Why are Textbooks Bad for Education?
This post written by Justin Marquis Ph.D. was first published on OnlineUniversities.com : Why are Textbooks Bad for Education?
An interesting video in the Edutopia “Big Thinkers” series, featuring my first faculty mentor at Indiana University, Sasha Barab, the leader of the Quest Atlantis project and now the Pinnacle West Presidential Chair in Teacher Education at Arizona State University is interesting not because of who is talking but rather because of what he says. The video presents an interview about “New Media Engagement,” and the ways in which technology and games can motivate students to learn and take ownership, not only of their own learning, but of larger societal issues. What struck me most about the interview, however, was Barab’s assertion that K-12 education’s reliance on print-based texts is doing students a grave disservice. A closer examination of his assertion reveals that textbooks may, in fact be hindering students’ ability to develop some of the skills necessary to become literate in the 21st century.
Almost as an aside in the interview, Barab presents a rationale for why a reliance on old technologies in schools is doing a disservice to students:
“One of the problems for teachers is that the type of tools that they’re being given to equip kids to participate in these evolving new literacies, are not the kinds of tools that they need or that kids are going to be using outside of schools. So as long as we continue to equip teachers with textbooks as the primary resources for their lessons, and we don’t make available tools – like social networking tools, computers, and software specifically created to help kids engage with new tools, and new kinds of literacy, we’re setting the teachers up for failure. We’re giving them old tools, and then we’re giving them expectations and outcomes that their kids are going to be held accountable to, that don’t engage those kids [in the right ways]. ” (Edutopia.org)
This idea is so simple that it is often overlooked in the debate about educational reform. While there is a good deal of talk about BYOD (bring your own device) policies for schools, seldom is this argument the primary justification for the concept, and I have yet to come across an instance in which it was presented as the handicap for teachers the way Barab outlines.
The Reality of E-Readers and Tablets
BYOD in general is a bad idea. As a policy it creates a fertile ground for increasing social stratification and the digital divide. A more egalitarian option is for schools to provide devices for all students to ensure that there is an equal learning field and to minimize and manage technological glitches for IT support staff. More importantly, e-readers and tablet computers in particular provide an excellent resource for students to help develop their ICT fluency, particularly in regards to STEM areas (Michaelson, 2009). A vast majority of these tablets, Apple, Android, or the forthcoming Microsoft Surface, provide a powerful and flexible platform for students to engage in activities ranging from reading interactive texts and surfing the Internet to editing video and designing games.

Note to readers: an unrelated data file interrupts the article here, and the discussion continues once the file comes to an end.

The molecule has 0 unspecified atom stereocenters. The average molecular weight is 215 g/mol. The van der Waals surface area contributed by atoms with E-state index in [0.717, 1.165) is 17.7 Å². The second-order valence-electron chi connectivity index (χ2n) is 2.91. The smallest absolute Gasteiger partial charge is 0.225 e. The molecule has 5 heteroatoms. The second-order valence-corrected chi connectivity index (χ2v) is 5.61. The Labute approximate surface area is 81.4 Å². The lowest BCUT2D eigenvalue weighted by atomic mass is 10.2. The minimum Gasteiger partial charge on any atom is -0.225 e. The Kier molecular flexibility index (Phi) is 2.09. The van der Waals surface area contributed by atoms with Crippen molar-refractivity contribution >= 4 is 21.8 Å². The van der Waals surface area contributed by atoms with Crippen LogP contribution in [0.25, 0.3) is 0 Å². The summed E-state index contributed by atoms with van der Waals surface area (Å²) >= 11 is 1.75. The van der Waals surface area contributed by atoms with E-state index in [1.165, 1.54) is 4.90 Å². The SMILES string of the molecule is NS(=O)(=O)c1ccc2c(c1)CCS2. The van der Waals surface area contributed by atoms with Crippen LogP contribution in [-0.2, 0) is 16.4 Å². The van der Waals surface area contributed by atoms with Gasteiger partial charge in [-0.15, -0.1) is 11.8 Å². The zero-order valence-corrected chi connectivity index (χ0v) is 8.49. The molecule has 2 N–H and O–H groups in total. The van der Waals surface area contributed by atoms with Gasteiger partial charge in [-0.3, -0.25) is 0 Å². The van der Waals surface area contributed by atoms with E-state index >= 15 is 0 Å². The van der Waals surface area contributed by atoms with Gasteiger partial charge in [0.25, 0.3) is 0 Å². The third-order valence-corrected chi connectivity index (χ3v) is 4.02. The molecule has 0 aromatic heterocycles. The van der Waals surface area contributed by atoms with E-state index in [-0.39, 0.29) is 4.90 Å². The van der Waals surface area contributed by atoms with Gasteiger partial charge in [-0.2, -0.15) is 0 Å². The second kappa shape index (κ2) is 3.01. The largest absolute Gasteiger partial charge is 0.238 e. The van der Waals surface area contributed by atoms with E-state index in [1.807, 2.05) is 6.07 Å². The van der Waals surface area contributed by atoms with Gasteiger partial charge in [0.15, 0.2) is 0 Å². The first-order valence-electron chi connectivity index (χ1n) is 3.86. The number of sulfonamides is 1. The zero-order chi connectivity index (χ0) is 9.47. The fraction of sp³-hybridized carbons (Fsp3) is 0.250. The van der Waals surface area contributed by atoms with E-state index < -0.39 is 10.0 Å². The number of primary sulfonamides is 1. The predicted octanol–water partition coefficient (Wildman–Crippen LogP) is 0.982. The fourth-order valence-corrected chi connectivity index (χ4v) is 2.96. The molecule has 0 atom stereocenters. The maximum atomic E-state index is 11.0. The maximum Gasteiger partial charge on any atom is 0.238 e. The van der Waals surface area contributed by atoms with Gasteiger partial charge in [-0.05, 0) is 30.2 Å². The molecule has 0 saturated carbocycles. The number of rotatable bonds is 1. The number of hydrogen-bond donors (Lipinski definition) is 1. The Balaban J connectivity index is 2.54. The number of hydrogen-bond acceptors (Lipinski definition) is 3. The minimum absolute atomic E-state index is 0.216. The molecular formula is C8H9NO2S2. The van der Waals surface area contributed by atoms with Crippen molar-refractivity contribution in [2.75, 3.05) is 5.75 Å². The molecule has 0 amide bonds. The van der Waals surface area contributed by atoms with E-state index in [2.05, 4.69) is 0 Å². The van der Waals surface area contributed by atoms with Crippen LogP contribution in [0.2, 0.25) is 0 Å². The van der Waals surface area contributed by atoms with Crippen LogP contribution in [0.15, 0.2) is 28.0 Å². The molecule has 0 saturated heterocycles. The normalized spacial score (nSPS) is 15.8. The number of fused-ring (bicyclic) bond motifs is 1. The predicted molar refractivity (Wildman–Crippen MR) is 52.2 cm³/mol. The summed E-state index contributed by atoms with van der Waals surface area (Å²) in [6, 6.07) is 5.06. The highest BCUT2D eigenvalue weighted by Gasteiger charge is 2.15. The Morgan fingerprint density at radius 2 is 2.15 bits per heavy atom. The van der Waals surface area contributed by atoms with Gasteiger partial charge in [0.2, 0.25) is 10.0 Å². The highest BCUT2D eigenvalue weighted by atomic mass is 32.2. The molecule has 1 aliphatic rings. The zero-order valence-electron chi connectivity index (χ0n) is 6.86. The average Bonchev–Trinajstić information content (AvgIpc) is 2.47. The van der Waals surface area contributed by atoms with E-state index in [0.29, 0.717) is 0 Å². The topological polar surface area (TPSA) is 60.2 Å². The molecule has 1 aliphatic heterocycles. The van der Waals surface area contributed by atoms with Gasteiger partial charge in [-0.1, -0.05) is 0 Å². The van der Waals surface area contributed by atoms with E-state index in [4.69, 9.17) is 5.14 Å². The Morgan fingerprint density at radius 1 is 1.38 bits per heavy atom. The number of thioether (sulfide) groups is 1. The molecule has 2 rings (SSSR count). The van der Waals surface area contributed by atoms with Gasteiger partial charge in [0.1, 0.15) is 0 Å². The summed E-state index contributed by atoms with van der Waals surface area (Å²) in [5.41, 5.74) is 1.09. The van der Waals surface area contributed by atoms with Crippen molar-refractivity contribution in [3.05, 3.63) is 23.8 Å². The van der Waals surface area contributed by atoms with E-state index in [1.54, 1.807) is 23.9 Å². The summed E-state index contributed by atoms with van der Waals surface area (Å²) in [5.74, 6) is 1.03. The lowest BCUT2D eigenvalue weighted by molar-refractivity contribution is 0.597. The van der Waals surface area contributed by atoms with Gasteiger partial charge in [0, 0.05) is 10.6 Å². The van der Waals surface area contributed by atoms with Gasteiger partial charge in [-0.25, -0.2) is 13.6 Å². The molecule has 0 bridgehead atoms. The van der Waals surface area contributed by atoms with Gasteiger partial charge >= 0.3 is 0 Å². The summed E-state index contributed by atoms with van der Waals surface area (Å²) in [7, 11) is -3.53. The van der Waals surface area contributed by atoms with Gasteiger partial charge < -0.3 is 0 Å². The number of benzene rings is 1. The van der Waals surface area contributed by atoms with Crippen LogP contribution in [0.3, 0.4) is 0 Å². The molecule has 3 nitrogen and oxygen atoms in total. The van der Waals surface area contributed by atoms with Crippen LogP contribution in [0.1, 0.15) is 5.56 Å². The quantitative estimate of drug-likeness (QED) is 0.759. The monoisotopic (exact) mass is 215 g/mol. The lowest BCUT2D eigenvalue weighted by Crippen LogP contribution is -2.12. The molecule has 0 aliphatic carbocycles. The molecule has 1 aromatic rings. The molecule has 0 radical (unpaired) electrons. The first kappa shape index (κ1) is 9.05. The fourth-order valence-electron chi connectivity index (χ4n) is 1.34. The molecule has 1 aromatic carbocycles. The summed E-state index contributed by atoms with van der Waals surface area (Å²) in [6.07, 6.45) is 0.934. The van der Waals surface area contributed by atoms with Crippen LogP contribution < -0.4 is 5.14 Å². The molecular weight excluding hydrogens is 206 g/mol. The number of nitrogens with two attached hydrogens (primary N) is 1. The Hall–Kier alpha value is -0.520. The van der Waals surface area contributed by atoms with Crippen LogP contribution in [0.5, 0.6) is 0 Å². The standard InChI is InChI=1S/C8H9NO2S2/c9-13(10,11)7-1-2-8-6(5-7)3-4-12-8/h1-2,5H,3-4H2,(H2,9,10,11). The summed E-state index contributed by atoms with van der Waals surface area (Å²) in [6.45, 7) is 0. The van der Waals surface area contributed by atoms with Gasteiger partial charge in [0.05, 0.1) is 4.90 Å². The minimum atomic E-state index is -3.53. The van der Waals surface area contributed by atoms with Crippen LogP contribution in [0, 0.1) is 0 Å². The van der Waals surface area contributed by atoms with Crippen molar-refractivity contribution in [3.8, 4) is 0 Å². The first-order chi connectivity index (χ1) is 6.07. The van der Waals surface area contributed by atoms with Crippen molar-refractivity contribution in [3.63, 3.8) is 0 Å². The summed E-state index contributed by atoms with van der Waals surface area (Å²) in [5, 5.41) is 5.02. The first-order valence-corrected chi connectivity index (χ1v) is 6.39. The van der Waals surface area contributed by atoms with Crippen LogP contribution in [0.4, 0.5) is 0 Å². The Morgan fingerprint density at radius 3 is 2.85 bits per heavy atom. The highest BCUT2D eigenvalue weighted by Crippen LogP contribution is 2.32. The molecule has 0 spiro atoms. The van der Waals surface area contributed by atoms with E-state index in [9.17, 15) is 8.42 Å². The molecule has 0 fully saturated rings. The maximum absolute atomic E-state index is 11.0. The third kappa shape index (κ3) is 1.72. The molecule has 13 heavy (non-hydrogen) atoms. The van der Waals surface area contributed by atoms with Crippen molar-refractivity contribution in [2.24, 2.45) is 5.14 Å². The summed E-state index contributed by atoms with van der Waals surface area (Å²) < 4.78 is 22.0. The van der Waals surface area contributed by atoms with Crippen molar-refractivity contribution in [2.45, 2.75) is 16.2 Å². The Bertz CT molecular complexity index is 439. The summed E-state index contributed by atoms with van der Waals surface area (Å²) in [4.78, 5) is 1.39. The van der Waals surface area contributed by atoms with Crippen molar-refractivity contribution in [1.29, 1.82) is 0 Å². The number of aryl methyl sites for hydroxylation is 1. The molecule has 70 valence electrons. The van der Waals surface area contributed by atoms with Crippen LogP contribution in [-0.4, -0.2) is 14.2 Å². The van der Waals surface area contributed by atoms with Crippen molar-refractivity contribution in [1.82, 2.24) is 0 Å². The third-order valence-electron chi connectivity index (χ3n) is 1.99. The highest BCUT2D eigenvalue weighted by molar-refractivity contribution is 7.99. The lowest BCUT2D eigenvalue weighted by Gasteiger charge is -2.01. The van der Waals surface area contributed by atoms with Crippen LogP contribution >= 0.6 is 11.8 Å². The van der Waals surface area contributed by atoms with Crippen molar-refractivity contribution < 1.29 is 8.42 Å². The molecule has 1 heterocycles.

In short, these devices function as far more than simple devices for reading. Even when reading is the core activity, advances in digital publication such as Apple’s iText provide interactive enhancements of the traditional textbook that make old-style reading of a book seem like deciphering runes on a stone tablet. That does not even take into consideration the myriad other possibilities that these devices open up for teacher and students.
Overcoming the Roadblocks
From the perspective of a seasoned educator and someone concerned with both 21st Century literacy and education reform, I see no viable counter argument to Barab’s assertion that a reliance on outdated technology (textbooks) in our schools is failing to provide students with an opportunity to enhance their ICT literacy on a daily basis. We live in a hyper-connected world that features a technology-based global economy that requires workers to be innovative, tech-savvy, innovators who are adept at leveraging the latest hi-tech tools both to communicate and creatively solve complex problems. But getting these devices into every U.S. students’ hands won’t be easy.
For starters we need to stop thinking about education as an end result. Learning is a process that can’t be measured by a single standardized measurement. We don’t even really want that in a world where innovation is the last frontier for American economic growth. We need to provide students with the most up-to-date tools possible so that they can become the innovators that we need them to be.
Secondly, we need to stop viewing education as a societal burden and focus on it as the opportunity for long-term, sustained economic viability and growth that it is. Our young people and the schools and teachers who educate them are our greatest natural resource, and we need to fund all of our schools in accordance with this most important national priority. Only by focusing on the big picture, long range view of what education could and should be can we hope to maintain our place of preeminence in the global economy.
This can only happen if we treat our schools, teachers, and learning in general as the important societal cornerstone that they are. One strong message that we can send to our students, teachers, and the world about our commitment to education and its central role in our society is to set aside political differences and focus on funding the one thing that we all should agree on – education. A great way to start would be to provide powerful tablet computers for every student.